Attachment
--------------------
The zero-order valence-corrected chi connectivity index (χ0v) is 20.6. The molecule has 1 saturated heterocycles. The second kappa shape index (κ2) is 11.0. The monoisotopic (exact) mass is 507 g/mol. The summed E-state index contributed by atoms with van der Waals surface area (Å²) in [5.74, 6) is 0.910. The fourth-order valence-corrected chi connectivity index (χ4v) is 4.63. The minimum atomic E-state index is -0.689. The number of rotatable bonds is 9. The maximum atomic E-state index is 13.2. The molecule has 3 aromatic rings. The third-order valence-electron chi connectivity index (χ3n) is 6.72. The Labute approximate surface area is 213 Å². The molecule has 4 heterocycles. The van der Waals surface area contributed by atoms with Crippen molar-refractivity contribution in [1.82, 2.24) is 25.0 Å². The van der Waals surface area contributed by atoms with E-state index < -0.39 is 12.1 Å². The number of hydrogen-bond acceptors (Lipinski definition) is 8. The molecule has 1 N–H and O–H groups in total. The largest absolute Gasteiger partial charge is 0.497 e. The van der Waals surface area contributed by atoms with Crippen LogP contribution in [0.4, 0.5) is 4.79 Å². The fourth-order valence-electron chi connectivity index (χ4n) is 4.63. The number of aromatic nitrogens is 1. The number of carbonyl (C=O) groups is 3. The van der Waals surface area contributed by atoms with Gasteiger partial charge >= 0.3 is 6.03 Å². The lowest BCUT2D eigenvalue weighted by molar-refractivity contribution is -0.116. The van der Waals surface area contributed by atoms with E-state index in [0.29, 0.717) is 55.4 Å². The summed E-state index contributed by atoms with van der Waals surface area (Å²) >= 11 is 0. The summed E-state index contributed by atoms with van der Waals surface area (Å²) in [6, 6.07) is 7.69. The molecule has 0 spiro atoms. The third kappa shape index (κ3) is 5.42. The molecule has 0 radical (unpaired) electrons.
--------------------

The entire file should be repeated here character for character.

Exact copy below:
The zero-order valence-corrected chi connectivity index (χ0v) is 20.6. The molecule has 1 saturated heterocycles. The second kappa shape index (κ2) is 11.0. The monoisotopic (exact) mass is 507 g/mol. The summed E-state index contributed by atoms with van der Waals surface area (Å²) in [5.74, 6) is 0.910. The fourth-order valence-corrected chi connectivity index (χ4v) is 4.63. The minimum atomic E-state index is -0.689. The number of rotatable bonds is 9. The maximum atomic E-state index is 13.2. The molecule has 3 aromatic rings. The third-order valence-electron chi connectivity index (χ3n) is 6.72. The Labute approximate surface area is 213 Å². The molecule has 4 heterocycles. The van der Waals surface area contributed by atoms with Crippen molar-refractivity contribution in [1.82, 2.24) is 25.0 Å². The van der Waals surface area contributed by atoms with E-state index < -0.39 is 12.1 Å². The number of hydrogen-bond acceptors (Lipinski definition) is 8. The molecule has 1 N–H and O–H groups in total. The largest absolute Gasteiger partial charge is 0.497 e. The van der Waals surface area contributed by atoms with Crippen LogP contribution in [0.4, 0.5) is 4.79 Å². The fourth-order valence-electron chi connectivity index (χ4n) is 4.63. The number of aromatic nitrogens is 1. The number of carbonyl (C=O) groups is 3. The van der Waals surface area contributed by atoms with Gasteiger partial charge >= 0.3 is 6.03 Å². The lowest BCUT2D eigenvalue weighted by molar-refractivity contribution is -0.116. The van der Waals surface area contributed by atoms with E-state index in [0.29, 0.717) is 55.4 Å². The summed E-state index contributed by atoms with van der Waals surface area (Å²) >= 11 is 0. The summed E-state index contributed by atoms with van der Waals surface area (Å²) in [6, 6.07) is 7.69. The molecule has 0 spiro atoms. The third kappa shape index (κ3) is 5.42. The molecule has 0 radical (unpaired) electrons.